Bad policy sent America's manufacturing jobs to China; China throws in some U.S. pollution as a bonus
We’ve sung the blues a lot over American manufacturing’s 15-year exodus. A lot of the jobs the U.S. lost were due to self-inflicted wounds. Bad fiscal policy prescriptions (a strong dollar) didn’t help. Nor have some questionable trade deals (that giant sucking sound). And neither did Washington’s all-in effort to grant the Chinese government Permanent Normalized Trade Relations (PNTR) in the year 2000. China got the threat of an annual shift in U.S. tariffs taken off the table and a subsequent influx of manufacturing jobs, while America got lots of marginally cheaper stuff on the shelves of big box stores.
Yessir, that is what's called a bum deal.
But that’s not all! A just-published study finds that, in addition to a retail revolution, we also get a lot of airborne pollutants. From a press release announcing the research:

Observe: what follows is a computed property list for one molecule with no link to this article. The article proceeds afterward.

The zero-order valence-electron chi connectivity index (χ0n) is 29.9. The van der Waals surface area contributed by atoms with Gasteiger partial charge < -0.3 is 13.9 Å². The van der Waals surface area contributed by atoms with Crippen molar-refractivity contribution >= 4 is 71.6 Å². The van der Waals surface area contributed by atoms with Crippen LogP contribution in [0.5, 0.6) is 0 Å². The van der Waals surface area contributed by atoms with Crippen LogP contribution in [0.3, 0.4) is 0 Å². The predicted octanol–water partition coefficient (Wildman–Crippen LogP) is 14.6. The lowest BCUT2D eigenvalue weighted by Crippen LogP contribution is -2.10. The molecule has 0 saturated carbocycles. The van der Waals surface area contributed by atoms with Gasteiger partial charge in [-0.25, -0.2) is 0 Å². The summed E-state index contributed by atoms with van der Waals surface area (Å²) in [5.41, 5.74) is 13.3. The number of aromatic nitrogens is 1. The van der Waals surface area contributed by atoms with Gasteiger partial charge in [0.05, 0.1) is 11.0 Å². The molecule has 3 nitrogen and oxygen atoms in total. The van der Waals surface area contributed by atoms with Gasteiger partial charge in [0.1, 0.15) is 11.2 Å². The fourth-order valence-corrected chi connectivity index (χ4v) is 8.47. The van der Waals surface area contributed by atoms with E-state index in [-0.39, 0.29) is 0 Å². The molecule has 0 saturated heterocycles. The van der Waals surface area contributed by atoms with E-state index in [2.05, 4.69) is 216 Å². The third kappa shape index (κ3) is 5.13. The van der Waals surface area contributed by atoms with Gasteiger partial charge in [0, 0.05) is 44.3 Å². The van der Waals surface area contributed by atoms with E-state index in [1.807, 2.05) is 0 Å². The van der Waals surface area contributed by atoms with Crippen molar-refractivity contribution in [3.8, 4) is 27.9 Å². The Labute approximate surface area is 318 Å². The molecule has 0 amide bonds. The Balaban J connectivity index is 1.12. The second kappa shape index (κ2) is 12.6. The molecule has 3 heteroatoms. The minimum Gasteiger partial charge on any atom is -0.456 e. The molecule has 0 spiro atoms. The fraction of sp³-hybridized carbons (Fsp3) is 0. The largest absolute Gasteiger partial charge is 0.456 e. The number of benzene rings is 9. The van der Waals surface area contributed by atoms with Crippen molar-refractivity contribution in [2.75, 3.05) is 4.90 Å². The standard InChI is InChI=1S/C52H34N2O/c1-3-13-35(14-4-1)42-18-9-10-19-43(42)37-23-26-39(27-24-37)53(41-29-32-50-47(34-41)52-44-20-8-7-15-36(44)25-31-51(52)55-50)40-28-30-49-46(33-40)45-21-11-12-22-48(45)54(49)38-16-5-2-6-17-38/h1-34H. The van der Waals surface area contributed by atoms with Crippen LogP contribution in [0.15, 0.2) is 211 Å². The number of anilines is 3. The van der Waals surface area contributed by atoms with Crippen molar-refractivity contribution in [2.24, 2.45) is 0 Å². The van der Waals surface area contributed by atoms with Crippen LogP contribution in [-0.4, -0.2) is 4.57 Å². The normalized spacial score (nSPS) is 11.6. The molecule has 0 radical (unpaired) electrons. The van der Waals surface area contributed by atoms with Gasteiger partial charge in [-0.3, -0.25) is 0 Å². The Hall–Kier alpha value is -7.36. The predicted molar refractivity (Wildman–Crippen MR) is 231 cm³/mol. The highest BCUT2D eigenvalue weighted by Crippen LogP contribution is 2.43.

Los Angeles experiences at least one extra day a year of smog that exceeds federal ozone limits because of nitrogen oxides and carbon monoxide emitted by Chinese factories making goods for export, the analysis found. On other days, as much as a quarter of the sulfate pollution on the U.S. West Coast is tied to Chinese exports. All the contaminants tracked in the study are key ingredients in unhealthy smog and soot.
Back in 2009, an Alliance for American Manufacturing (AAM) report unpacked the economic benefits the Chinese steel industry had thus far received from the nearly complete lack of environmental regulation administered by its own government. The absence of regulatory oversight for China’s heavy industry was really astounding:
Low standards combined with heavy industry investments to expand capacity, as well as poor regulation and enforcement, result in far more pollution from steel plants in China than in the United States. Although both the Chinese government and leading companies in the steel industry claim they want to address the industry’s environmental problems, the levels of pollution are still three to 20 times higher per ton of steel produced in China than in the United States, depending on the specific pollutant and industrial process analyzed.
In fact, in addition to the smog cover regularly gifted to Southern California, that AAM report found such pollution was the cause of thousands of premature deaths in China each year.
But hey: Cheap stuff, right?
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